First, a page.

On 28 and 29 July 2000 the European Commission and Korea held a second round of consultations on shipbuilding, in Brussels. The discussions in the framework of the 'EU/Korea Agreed Minutes', which aim at promoting fair and competitive conditions in the world shipbuilding and at stabilising the market, failed to reach a positive conclusion. The Commission will report to the Council in the coming days and propose alternative ways forward, including a possible action in the WTO under the Trade Barrier Regulation (TBR).
Intensive discussions held at the end of last week between the Commission and Korean experts, failed to achieve an effective solution to the problem of unfair price undercutting by Korean shipbuilders, raised by the EU. The Korean side was unable to offer a proposal which would alleviate EU concerns.
The discussions focussed on the possibility for Korea Exim Bank to introduce a review mechanism of shipbuilding export contracts in order to monitor whether the prices offered by the Korean yards respect the "Normal Value", according to the definition of the WTO Antidumping Agreement.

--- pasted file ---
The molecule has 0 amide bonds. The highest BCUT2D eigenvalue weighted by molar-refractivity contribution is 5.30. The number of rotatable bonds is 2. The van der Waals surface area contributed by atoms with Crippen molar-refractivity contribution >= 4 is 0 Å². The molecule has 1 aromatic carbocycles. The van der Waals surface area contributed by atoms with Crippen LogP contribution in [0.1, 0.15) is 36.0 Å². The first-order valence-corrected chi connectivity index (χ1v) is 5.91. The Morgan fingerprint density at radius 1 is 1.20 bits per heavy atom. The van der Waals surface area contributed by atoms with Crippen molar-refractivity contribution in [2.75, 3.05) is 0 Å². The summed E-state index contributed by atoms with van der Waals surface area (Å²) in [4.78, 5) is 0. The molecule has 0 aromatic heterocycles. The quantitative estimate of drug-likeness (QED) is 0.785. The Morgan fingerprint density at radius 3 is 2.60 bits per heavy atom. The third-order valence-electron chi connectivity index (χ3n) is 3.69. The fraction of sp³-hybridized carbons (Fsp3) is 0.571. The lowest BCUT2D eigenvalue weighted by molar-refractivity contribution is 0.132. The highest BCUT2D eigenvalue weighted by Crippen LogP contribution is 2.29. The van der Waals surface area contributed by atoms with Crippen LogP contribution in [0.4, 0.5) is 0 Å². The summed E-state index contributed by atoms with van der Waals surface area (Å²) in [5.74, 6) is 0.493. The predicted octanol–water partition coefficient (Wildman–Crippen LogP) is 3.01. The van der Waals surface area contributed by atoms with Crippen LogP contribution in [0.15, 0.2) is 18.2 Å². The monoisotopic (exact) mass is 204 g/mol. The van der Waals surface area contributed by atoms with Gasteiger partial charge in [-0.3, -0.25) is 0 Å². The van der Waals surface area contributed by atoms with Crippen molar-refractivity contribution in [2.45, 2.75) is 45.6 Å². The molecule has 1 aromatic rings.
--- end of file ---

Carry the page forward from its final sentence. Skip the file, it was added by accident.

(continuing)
The Korean side did not agree to the basic principle that prices should cover all the costs and that its application would lead to a significant increase in prices whose result would be verified on the market in a short period of time.
In mid-September, Commission antidumping experts paid exceptional on-the-spot visits to two large Korean yards with the view to determining whether prices of particular contracts included all relevant costs. Unfortunately, citing reasons of commercial confidentiality, one company was not prepared to give specific information per ship or per contract and to reveal its real costs. Thus, it was not possible, for the Commission to draw any clearcut conclusions on the alleged unfair Korean pricing practices.
As a result, the European Commission considers that the transparency commitment contained in the "Agreed Minutes" has not been fully implemented by the Korean side. More importantly, the main goal of the bilateral agreement, the stabilisation of the market through the improvement in the level of ship prices, cannot be reached, due to the Korean's refusal to introduce an effective mechanism that would have helped to achieve it. Consequently, the Commission will now provide report to the Council on the failure of the negotiations and propose alternative solutions, including the possibility of a trade action under the WTO.